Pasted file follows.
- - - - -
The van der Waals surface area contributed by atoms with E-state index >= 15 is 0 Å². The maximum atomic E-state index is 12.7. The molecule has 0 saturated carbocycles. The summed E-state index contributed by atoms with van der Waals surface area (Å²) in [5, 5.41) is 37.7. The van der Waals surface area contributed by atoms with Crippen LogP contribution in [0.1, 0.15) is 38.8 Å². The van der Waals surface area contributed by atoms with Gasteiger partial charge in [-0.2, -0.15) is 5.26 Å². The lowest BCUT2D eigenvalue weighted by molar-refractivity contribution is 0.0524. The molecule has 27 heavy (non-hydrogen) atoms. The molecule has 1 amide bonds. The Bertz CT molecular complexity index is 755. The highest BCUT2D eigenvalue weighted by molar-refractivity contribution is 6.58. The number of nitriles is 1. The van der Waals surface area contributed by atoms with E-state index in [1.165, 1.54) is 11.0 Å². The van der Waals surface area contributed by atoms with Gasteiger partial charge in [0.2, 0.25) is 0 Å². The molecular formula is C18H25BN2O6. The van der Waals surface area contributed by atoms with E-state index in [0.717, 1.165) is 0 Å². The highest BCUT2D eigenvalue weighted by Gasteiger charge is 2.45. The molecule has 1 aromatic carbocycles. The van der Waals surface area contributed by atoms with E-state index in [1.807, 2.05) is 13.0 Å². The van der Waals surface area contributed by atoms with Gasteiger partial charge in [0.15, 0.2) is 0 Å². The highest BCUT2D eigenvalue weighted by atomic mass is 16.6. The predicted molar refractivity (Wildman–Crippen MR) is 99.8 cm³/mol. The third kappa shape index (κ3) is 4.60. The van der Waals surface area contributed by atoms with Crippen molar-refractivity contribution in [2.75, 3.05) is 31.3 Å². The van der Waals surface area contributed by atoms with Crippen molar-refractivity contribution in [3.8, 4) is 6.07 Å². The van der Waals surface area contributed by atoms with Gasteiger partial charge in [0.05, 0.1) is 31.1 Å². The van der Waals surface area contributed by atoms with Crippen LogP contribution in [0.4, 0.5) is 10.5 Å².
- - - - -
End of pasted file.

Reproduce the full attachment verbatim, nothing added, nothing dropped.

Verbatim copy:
The van der Waals surface area contributed by atoms with E-state index >= 15 is 0 Å². The maximum atomic E-state index is 12.7. The molecule has 0 saturated carbocycles. The summed E-state index contributed by atoms with van der Waals surface area (Å²) in [5, 5.41) is 37.7. The van der Waals surface area contributed by atoms with Crippen LogP contribution in [0.1, 0.15) is 38.8 Å². The van der Waals surface area contributed by atoms with Gasteiger partial charge in [-0.2, -0.15) is 5.26 Å². The lowest BCUT2D eigenvalue weighted by molar-refractivity contribution is 0.0524. The molecule has 27 heavy (non-hydrogen) atoms. The molecule has 1 amide bonds. The Bertz CT molecular complexity index is 755. The highest BCUT2D eigenvalue weighted by molar-refractivity contribution is 6.58. The number of nitriles is 1. The van der Waals surface area contributed by atoms with E-state index in [1.165, 1.54) is 11.0 Å². The van der Waals surface area contributed by atoms with Gasteiger partial charge in [0.2, 0.25) is 0 Å². The molecular formula is C18H25BN2O6. The van der Waals surface area contributed by atoms with E-state index in [0.717, 1.165) is 0 Å². The highest BCUT2D eigenvalue weighted by Gasteiger charge is 2.45. The molecule has 1 aromatic carbocycles. The van der Waals surface area contributed by atoms with E-state index in [1.807, 2.05) is 13.0 Å². The van der Waals surface area contributed by atoms with Gasteiger partial charge in [0.15, 0.2) is 0 Å². The highest BCUT2D eigenvalue weighted by atomic mass is 16.6. The predicted molar refractivity (Wildman–Crippen MR) is 99.8 cm³/mol. The third kappa shape index (κ3) is 4.60. The van der Waals surface area contributed by atoms with Crippen molar-refractivity contribution in [2.75, 3.05) is 31.3 Å². The van der Waals surface area contributed by atoms with Crippen molar-refractivity contribution in [3.8, 4) is 6.07 Å². The van der Waals surface area contributed by atoms with Gasteiger partial charge in [0.05, 0.1) is 31.1 Å². The van der Waals surface area contributed by atoms with Crippen LogP contribution in [0.4, 0.5) is 10.5 Å².